Audio Research Reference DAC Digital Media Bridge

Digital-to-analog converters
Audio Research Reference DAC Digital Media Bridge
Audio Research Reference  DAC Digital Media Bridge

If ever there were a sign that the wind has changed direction, its when an established brand with a reputation for building excellent – if slightly conservative – products decides to jump on the latest trend in the business. Maybe I have the wrong impression of Audio Research, but I was quite surprised when it delivered a DAC that is also a streamer. The Reference DAC Digital Media Bridge (to give it its full title) is capable of playing almost all the digital formats in current use (except DSD), whether it be supplied by a CD transport, a computer or a NAS drive. It also has a volume control. It’s a frenzy of features by high-end standards and one wonders whether it can do so many jobs as competently as the three separates it represents.

But this is a reference level component that has the same vacuum tube output stage and power supply as the Reference 5 SE line-stage preamplifier. It is built on the sonic qualities of the Audio Research DAC8 and incorporates technology from the Reference Anniversary preamplifier. It would seem that it’s paperwork is very much in order as far as existing technology is concerned, so what does it bring to the picture in terms of more up to date requirements?

The answer is plenty. It has wired and wireless Ethernet access, it offers the V Tuner internet radio service, which covers pretty much everything out there, and has connections for S/PDIF cables of electrical and optical persuasions, AES/EBU is naturally onboard as well. There are USB connections for portable devices and for high speed computer connection plus another for USB sticks on the front panel. The Reference DAC has a 3.5inch TFT display and both front panel and IR remote control switches to navigate around it. Any product that streams from a server needs something like this if you are going to be able to find the music you want to play, in truth it really needs an app for your iPhone or iPad, and at the time of reviewing this was still in the pipeline. Fortunately generic control apps like PlugPlayer will work too. The panel also shows you which of soft or sharp filter options have been selected and whether upsampling is engaged. It can perform positive integer upsampling up to 192kHz – in other words a 44.1kHz CD sample rate will only be upsampled to a maximum of 176.4kHz to avoid complex processing which tends to muck up sound quality. The actual converter itself is capable of processing signals up to 24-bits/192kHz.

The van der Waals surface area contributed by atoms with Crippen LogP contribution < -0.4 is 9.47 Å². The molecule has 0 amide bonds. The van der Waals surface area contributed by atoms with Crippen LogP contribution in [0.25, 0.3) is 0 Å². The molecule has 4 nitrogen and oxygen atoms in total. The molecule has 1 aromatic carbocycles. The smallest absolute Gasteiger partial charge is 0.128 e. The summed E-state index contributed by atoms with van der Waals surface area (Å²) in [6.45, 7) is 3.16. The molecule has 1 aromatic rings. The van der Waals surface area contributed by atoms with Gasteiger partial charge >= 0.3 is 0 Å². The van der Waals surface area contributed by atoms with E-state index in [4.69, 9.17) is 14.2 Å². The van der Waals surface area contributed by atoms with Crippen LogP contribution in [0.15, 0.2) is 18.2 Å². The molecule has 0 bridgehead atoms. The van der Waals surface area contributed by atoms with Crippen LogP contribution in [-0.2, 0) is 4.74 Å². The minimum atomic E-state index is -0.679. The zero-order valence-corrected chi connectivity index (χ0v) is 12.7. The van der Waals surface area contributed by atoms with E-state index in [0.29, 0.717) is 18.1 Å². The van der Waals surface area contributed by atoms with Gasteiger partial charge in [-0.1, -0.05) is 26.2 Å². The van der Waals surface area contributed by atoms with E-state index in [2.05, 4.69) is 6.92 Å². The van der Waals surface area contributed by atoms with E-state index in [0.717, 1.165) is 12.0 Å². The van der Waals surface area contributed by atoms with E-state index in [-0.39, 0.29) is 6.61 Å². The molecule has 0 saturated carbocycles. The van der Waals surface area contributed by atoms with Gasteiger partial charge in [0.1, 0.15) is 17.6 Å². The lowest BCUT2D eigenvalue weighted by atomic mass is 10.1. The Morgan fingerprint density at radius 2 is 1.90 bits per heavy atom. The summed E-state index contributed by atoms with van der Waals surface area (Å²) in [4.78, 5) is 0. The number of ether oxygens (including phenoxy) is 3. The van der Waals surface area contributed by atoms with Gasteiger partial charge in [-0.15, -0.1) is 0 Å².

The analogue side of the equation is provided by a zero feedback triode output stage consisting of four 6H30 tubes with a 6550 and 6H30 in the power supply. It also has a volume control, but this fact is not mentioned in the literature and there is a suggestion in the manual that best results will be achieved with a dedicated preamplifier. It says to set the Reference DAC’s output level to 60 in this situation. 

Cut to the chase, the Reference DAC produced some of the most refined sounds I’ve encountered in all my years in the business. I started out using the coaxial output of a Naim  UnitiServe, a source that allowed the DAC to deliver masses of detail in an effortless and melodic fashion. It is an uncannily relaxed converter and those looking for maximum dynamic 

impact may find it doesn’t have quite enough leading edge definition for their tastes, however it doesn’t take long before you are drawn into the music and start to enjoy the richness 

of detail that’s on offer. It’s by no means lacking in dynamics either, it’s just that there’s no digital grain or undue emphasis, it’s devoid of that type of distortion, presumably because of that class A output stage. But there’s more to it than that. Put on acoustic material and everything sounds right, there’s just the right amount of space and a very natural sense of pace along with very convincing tonal rendering.

It images extremely well, there’s a solidity to instruments and voices that places them firmly in the room, with the acoustic of the original recording all around them. You don’t even have to play pure acoustic music to appreciate this, the kick drum on a track by Frank Zappa is reproduced realistically and with the full depth of the instrument in front of it.

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